Categorized | Olympic Games

Incredible 49er Medal Race But Results Subject To Jury Hearing

Posted on 17 August 2008 by Valencia Sailing

[Source: ISAF] Results from the incredible 49er Medal Race held today at the 2008 Olympic Sailing Competition are still unofficial with the Jury reconvening on Monday morning to decide on a protest lodged after the provisional gold medallists sailed the race in another team’s boat.

An enthralling Medal Race provided a dramatic finish to an incredibly day at the Qingdao Olympic Sailing Center.

Jonas WARRER and Martin IBSEN of Denmark are provisionally in the gold medal position, but could be disqualified from the Medal Race and therefore fall back to fourth overall. The Danish team were protested by the Race Committee for sailing the Medal Race in a boat borrowed from the Croatian crew (who were not competing in the Medal Race) after the mast on the Danish 49er snapped shortly before the start. 2004 Olympic gold medallists Iker MARTINEZ and Xabier FERNANDEZ (ESP) won the Medal Race and are provisionally in the silver medal position, with the German brothers Jan-Peter PECKOLT and Hannes PECKOLT provisionally winning bronze. Italians Pietro SIBELLO and Gianfranco SIBELLO lie fourth overall in the provisional results.

John DOERR, chair of the Jury panel that heard the protest, said the case was complicated, involving a series of points in the Sailing Instructions, Notice of Race and Measurement Regulations (you can read them all in our Protests & Communications section here). He added that the decision to reconvene tomorrow morning was made to ensure all the facts could be considered fully and the correct decision could be made. Until the outcome of the Protest hearing, the Medal Race results and overall results in the Skiff – 49er event remain unofficial.

Earlier on Sunday, an enthralling Medal Race provided a dramatic finish to an incredibly day at the Qingdao Olympic Sailing Center. The Danish crew of WARRER and IBSEN went into the race as favourites with an 11-point overall lead on the Italian SIBELLO brothers. Australian young guns and reigning World Champions Nathan OUTTERIDGE and Ben AUSTIN lay in third overall, three points further back and just one ahead of MARTINEZ and FERNANDEZ and German brothers Jan-Peter and Hannes PECKOLT.

Winds of around 15 knots and gusting much more and heavy rain had swept across Fushan Bay all day along and the weather worsened as the 49er Medal Race got underway just before the time limit at 16:30. It was to prove a sensational race, with four different crews in the gold medal position at one stage or the other.

The drama began before the race even got underway as WARRER and IBSEN broke their mast whilst out on the water waiting for the race to start. In one small moment, the hopes of a gold medal appeared to have vanished completed. In a desperate attempt to compete in the race they returned to the marina and hastily rigged the Croatian boat (which had not qualified for the Medal Race).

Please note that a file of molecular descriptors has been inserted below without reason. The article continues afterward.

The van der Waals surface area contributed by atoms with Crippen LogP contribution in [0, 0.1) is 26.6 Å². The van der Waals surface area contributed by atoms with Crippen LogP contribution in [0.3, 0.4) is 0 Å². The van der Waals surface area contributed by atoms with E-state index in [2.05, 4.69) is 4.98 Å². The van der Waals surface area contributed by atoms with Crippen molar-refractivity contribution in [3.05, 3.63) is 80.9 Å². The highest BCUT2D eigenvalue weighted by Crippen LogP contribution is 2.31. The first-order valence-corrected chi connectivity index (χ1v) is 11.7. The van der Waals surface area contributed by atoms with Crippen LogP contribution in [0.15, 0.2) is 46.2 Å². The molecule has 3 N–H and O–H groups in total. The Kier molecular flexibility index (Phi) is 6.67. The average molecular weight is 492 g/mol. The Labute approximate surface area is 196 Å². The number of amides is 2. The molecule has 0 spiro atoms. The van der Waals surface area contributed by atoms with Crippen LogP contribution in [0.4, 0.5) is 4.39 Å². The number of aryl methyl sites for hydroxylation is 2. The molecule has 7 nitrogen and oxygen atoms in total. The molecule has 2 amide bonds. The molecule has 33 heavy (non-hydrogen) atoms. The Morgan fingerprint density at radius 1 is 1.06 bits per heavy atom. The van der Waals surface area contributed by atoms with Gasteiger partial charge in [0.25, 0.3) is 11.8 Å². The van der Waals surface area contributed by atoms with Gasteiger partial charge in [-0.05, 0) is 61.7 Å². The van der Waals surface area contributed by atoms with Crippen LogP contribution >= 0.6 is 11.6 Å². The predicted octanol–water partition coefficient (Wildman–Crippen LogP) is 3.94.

The 49er Medal Race got underway in very gusty conditions with big waves and heavy rain causing low visibility. Almost instantly their was carnage out on the race area. The Spanish gold medallists from Athens, who where lying fourth overall going into the Medal Race but now had a great shot at gold with the Danes seemingly out of contention, capsized just a few seconds after the gun had sounded and were straight away relegated to the back of the fleet. The French team led up the first beat, whilst the Danes made it to the start in their borrowed Croatian boat just 4 seconds before the time limit ran out.

France rounded the top mark in first followed by the Austrians and then the Italian brothers, which at this stage put the Italians in the gold medal position. Big swells and gusts made for incredibly tough conditions on the downwind legs and it didn’t take long before the fleet was left decimated. The French were the first to capsize followed by the Germans, putting the Austrians into the lead with the Italians second and the hotshot young Aussies in third. At this point it looked like being a straight shoot out for gold between Australia and Italy. The Italians held the upper hand on the overall scores and the Aussies had to put at least one boat between them and the SIBELLO brothers to claim gold.

On the final upwind WILMOT and PAGE hit the accelerator and pulled ahead of the Italians with the Austrians next on their hit list. But Austria capsized, crucially robbing the Aussies of the potential one-boat gap they needed between them and the Italians. Australia rounded the final upwind mark in first, 20 seconds ahead of the Italians who still appeared to be in the gold medal position. But suddenly everything changed as the SIBELLO brothers capsized letting the Spanish, Germany and British teams past and leaving the Australians flying down the run on their way to victory. Now though it was the Aussies turn to flip the boat.

All of a sudden the fast finishing Spanish were in the lead and across the line first to win the Medal Race. Germany followed in second, Great Britain were third and the Italians fourth. At this stage the drama had swung full circle and now it was the Spanish who were looking set to win gold, with the Germans winning silver just ahead of the Italians. After several more capsizes the Australians eventually finished in sixth place out of the medal places.